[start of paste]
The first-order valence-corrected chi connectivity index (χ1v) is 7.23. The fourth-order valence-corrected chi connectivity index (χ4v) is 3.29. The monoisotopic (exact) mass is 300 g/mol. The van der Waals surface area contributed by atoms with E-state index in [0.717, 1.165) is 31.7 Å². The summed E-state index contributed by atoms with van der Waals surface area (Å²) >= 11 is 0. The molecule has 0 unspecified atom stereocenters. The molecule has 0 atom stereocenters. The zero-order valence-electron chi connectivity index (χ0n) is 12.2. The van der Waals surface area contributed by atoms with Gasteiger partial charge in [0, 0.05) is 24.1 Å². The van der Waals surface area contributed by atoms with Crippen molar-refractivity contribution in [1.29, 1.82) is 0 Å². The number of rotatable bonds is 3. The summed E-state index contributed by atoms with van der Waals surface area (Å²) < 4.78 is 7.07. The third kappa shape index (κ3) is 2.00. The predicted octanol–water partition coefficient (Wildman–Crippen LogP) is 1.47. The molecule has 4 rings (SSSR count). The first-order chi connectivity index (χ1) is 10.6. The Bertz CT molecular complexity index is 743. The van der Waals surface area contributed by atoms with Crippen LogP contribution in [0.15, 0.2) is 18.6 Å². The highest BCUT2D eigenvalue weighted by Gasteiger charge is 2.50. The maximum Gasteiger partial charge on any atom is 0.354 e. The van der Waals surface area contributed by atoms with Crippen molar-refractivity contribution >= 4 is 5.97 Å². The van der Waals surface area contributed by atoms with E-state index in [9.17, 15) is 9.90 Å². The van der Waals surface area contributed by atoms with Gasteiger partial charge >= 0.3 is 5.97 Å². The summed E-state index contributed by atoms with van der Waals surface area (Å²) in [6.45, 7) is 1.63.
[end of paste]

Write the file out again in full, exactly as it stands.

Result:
The first-order valence-corrected chi connectivity index (χ1v) is 7.23. The fourth-order valence-corrected chi connectivity index (χ4v) is 3.29. The monoisotopic (exact) mass is 300 g/mol. The van der Waals surface area contributed by atoms with E-state index in [0.717, 1.165) is 31.7 Å². The summed E-state index contributed by atoms with van der Waals surface area (Å²) >= 11 is 0. The molecule has 0 unspecified atom stereocenters. The molecule has 0 atom stereocenters. The zero-order valence-electron chi connectivity index (χ0n) is 12.2. The van der Waals surface area contributed by atoms with Gasteiger partial charge in [0, 0.05) is 24.1 Å². The van der Waals surface area contributed by atoms with Crippen molar-refractivity contribution in [1.29, 1.82) is 0 Å². The number of rotatable bonds is 3. The summed E-state index contributed by atoms with van der Waals surface area (Å²) < 4.78 is 7.07. The third kappa shape index (κ3) is 2.00. The predicted octanol–water partition coefficient (Wildman–Crippen LogP) is 1.47. The molecule has 4 rings (SSSR count). The first-order chi connectivity index (χ1) is 10.6. The Bertz CT molecular complexity index is 743. The van der Waals surface area contributed by atoms with Crippen LogP contribution in [0.15, 0.2) is 18.6 Å². The highest BCUT2D eigenvalue weighted by Gasteiger charge is 2.50. The maximum Gasteiger partial charge on any atom is 0.354 e. The van der Waals surface area contributed by atoms with Crippen molar-refractivity contribution >= 4 is 5.97 Å². The van der Waals surface area contributed by atoms with E-state index in [9.17, 15) is 9.90 Å². The van der Waals surface area contributed by atoms with Gasteiger partial charge >= 0.3 is 5.97 Å². The summed E-state index contributed by atoms with van der Waals surface area (Å²) in [6.45, 7) is 1.63.